Discovering my City – The Capital Ring
Walking the dog on the Greenway near my house I often see walkers purposefully striding along. I noticed the Capital Ring sign where I enter the path and decided to check it out.
The Capital Ring is one of a series of walks put together by Walk London. It is 78 miles long and links green spaces, rivers and canals in a walk around London by footpaths, bridleways and, where necessary, pavements. It took me to familiar places and undiscovered delights. Places I would never have been without the impetus of walking the route. Not physically demanding, nevertheless I felt a sense of achievement when emerging from the Woolwich Foot Tunnel at the finish.
Divided into fifteen sections, with directions to the nearest tube or mainline station at the end and beginning of each one, the Capital Ring is easy to combine two or three, if you are limited for time or keen to complete it quickly. We combined two sections for the most part, though did Stage 6 alone, to take advantage of its proximity to Ham House, where we spent the afternoon. There are several historic houses, gardens and museums close to the route, so some people may choose to combine visits with their walk.
We took a packed lunch each day but found some smashing little cafes along the route, particularly in local parks which was great to see. Not surprisingly the cafes do not tend to be open during the winter.
Full details of the Capital Ring route are now on the TfL website and it is very clear and easy to navigate. You can download route directions and maps from there. I chose to purchase the Capital Ring book which gives you more information and has some good photos. It was great to have the opportunity to see London as it is to its residents, who all know where the local park, cafe and paths are. It’s lovely to see what great facilities there are and how much history you can discover by leaving the popular attractions behind and keeping your eyes open.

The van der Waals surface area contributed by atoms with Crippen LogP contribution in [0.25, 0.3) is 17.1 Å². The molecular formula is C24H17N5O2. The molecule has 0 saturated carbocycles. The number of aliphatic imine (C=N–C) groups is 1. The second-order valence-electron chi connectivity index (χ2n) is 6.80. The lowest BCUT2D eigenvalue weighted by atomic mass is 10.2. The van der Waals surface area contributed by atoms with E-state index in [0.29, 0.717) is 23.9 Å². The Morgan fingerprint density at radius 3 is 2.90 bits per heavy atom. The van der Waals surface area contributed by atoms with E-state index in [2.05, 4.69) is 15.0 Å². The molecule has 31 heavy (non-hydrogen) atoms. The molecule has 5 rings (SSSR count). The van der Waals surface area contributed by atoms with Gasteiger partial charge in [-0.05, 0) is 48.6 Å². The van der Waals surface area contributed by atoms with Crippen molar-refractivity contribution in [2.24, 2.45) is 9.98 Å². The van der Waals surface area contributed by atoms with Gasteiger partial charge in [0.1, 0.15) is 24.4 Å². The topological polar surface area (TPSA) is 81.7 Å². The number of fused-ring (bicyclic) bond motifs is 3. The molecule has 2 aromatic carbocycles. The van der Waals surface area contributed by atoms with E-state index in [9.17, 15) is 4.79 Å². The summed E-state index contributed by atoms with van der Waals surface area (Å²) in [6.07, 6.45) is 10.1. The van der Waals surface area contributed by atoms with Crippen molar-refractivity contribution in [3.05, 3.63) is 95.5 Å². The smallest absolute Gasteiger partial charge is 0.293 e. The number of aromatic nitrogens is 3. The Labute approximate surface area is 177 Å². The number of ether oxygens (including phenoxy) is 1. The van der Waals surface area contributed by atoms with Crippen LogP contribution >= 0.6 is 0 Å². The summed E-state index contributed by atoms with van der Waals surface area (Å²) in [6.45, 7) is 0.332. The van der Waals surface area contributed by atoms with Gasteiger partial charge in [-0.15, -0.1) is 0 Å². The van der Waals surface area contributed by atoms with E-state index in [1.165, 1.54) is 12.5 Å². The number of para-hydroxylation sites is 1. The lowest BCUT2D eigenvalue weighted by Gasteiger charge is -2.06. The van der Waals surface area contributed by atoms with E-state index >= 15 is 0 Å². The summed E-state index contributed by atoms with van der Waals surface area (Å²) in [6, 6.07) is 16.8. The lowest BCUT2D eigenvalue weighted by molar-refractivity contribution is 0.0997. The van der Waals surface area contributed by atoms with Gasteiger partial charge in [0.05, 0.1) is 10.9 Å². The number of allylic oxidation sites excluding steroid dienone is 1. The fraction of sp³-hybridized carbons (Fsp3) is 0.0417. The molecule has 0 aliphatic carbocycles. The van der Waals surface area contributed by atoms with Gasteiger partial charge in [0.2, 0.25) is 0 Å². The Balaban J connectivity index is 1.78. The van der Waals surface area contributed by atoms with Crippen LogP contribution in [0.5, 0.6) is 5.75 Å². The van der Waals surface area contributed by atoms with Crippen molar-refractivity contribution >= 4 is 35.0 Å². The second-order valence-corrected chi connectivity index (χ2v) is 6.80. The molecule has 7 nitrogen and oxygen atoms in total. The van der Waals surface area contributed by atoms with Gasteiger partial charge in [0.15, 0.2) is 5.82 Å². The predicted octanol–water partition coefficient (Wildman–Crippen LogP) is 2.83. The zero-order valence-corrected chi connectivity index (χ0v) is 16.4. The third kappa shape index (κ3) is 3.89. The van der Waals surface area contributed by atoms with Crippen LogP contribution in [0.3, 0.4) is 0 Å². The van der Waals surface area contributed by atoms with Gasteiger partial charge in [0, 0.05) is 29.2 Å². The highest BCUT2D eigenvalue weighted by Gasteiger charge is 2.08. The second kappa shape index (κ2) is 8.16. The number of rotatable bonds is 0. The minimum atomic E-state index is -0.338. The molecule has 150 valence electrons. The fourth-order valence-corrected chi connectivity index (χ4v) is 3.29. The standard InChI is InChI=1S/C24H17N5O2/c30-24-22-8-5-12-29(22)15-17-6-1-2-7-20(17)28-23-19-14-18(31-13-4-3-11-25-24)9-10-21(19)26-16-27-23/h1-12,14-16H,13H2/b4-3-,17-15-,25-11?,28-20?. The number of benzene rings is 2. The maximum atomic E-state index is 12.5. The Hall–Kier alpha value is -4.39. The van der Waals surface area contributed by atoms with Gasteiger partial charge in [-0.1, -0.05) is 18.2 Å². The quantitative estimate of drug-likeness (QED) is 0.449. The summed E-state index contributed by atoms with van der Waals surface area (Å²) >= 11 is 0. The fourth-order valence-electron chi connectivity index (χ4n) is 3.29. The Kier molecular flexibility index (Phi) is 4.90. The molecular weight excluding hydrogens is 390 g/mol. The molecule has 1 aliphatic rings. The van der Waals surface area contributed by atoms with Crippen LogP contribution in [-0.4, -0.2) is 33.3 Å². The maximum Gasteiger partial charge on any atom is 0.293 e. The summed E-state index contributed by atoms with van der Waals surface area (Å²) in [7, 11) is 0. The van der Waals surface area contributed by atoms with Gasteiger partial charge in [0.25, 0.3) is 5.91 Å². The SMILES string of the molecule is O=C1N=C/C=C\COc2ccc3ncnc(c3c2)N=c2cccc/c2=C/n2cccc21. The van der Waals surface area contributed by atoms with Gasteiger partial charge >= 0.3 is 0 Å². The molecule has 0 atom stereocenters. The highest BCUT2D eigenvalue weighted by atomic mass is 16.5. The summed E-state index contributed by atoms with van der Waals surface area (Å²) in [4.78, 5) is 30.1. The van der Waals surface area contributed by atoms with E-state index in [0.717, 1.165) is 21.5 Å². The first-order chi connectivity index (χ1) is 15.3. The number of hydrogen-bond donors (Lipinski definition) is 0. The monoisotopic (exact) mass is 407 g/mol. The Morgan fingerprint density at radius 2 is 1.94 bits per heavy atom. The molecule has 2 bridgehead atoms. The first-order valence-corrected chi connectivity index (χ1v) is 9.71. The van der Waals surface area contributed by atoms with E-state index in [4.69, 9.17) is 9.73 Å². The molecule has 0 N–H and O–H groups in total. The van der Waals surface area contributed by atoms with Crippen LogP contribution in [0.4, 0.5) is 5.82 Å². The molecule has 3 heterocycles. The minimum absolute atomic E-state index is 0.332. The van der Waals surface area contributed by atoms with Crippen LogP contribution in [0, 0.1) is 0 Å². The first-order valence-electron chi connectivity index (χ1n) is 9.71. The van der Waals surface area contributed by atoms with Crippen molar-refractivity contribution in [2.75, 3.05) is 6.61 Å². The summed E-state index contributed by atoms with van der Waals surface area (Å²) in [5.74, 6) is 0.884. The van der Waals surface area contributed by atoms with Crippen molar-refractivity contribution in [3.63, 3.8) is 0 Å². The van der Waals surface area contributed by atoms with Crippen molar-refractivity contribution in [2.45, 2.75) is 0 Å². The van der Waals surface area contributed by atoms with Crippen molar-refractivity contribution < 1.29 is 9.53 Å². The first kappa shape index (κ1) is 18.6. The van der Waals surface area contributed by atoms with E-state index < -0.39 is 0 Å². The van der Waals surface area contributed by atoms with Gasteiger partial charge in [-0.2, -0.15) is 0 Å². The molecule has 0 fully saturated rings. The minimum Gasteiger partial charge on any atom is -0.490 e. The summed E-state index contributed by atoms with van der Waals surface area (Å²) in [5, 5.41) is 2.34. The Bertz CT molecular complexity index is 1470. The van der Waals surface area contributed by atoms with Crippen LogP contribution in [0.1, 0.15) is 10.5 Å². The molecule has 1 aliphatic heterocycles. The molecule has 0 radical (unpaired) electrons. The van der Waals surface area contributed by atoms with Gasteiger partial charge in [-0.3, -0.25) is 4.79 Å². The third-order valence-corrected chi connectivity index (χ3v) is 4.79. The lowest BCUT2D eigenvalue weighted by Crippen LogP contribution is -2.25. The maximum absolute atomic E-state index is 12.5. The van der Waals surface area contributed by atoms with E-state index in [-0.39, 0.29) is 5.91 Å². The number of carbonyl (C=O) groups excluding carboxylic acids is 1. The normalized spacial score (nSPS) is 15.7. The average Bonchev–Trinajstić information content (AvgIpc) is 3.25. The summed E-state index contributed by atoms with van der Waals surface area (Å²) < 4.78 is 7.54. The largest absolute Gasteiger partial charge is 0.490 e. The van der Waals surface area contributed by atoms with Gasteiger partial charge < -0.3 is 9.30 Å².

Section one is 6.2 miles so we decided to take it easy and get the hang of the walk, not wanting to rush and miss things. The beginning is well sign-posted from Woolwich Arsenal Station but we still struggled to find the signpost at the start of the walk. I think this was us, getting tuned into the route, though looking at my photos, I think we can be forgiven as the sign was behind some hoarding!
The first stage was where we made most mistakes, before we learned to concentrate on where we were going and look ahead to where we would need to turn off. It was also the only day it poured with rain, making me reluctant to fish the book out of my bag and get it wet!
This first stage is really varied, with riverside walk, parks, woods and pavements. Climbing up to find Severndroog Castle, it was good to see it is being renovated to be community space, rather than luxury apartments as I had feared.
Following watery routes where possible, it is great to find yourself walking alongside the Thames on several sections.
One of the best things about the route was the surprises. Even though we knew what was coming up from the book, it still delighted me to turn a corner and find a trickling brook or an ancient woodland. A highlight had to be some donkeys, guaranteed to put a smile on anyone’s face!
Here are some of the things I found. Something for you to look out for if you walk the path, like a treasure hunt.
My appetite has been whetted for more long distance explorations of London. 2015 will be my year for the London Loop.